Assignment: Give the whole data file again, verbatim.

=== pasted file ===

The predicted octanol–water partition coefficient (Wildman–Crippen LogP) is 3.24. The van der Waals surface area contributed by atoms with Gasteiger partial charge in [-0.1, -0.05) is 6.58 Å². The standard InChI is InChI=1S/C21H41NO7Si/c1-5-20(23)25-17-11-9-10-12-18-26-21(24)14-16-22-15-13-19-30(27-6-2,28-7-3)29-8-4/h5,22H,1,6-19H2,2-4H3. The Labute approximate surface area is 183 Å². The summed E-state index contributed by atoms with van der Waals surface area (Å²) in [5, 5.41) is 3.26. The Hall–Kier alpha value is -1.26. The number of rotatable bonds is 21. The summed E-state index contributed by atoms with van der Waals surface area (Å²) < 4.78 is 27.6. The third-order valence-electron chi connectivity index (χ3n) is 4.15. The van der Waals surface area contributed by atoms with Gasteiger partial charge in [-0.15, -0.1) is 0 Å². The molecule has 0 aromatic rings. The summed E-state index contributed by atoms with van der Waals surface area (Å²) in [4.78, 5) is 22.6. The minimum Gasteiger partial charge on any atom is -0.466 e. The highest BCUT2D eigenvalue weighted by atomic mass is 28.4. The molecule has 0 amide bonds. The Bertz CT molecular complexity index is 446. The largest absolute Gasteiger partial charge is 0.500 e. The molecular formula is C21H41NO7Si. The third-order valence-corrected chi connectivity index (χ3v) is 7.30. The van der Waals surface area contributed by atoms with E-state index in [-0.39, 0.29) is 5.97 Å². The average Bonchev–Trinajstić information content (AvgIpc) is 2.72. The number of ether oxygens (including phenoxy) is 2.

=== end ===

The predicted octanol–water partition coefficient (Wildman–Crippen LogP) is 3.24. The van der Waals surface area contributed by atoms with Gasteiger partial charge in [-0.1, -0.05) is 6.58 Å². The standard InChI is InChI=1S/C21H41NO7Si/c1-5-20(23)25-17-11-9-10-12-18-26-21(24)14-16-22-15-13-19-30(27-6-2,28-7-3)29-8-4/h5,22H,1,6-19H2,2-4H3. The Labute approximate surface area is 183 Å². The summed E-state index contributed by atoms with van der Waals surface area (Å²) in [5, 5.41) is 3.26. The Hall–Kier alpha value is -1.26. The number of rotatable bonds is 21. The summed E-state index contributed by atoms with van der Waals surface area (Å²) < 4.78 is 27.6. The third-order valence-electron chi connectivity index (χ3n) is 4.15. The van der Waals surface area contributed by atoms with Gasteiger partial charge in [-0.15, -0.1) is 0 Å². The molecule has 0 aromatic rings. The summed E-state index contributed by atoms with van der Waals surface area (Å²) in [4.78, 5) is 22.6. The minimum Gasteiger partial charge on any atom is -0.466 e. The highest BCUT2D eigenvalue weighted by atomic mass is 28.4. The molecule has 0 amide bonds. The Bertz CT molecular complexity index is 446. The largest absolute Gasteiger partial charge is 0.500 e. The molecular formula is C21H41NO7Si. The third-order valence-corrected chi connectivity index (χ3v) is 7.30. The van der Waals surface area contributed by atoms with E-state index in [-0.39, 0.29) is 5.97 Å². The average Bonchev–Trinajstić information content (AvgIpc) is 2.72. The number of ether oxygens (including phenoxy) is 2.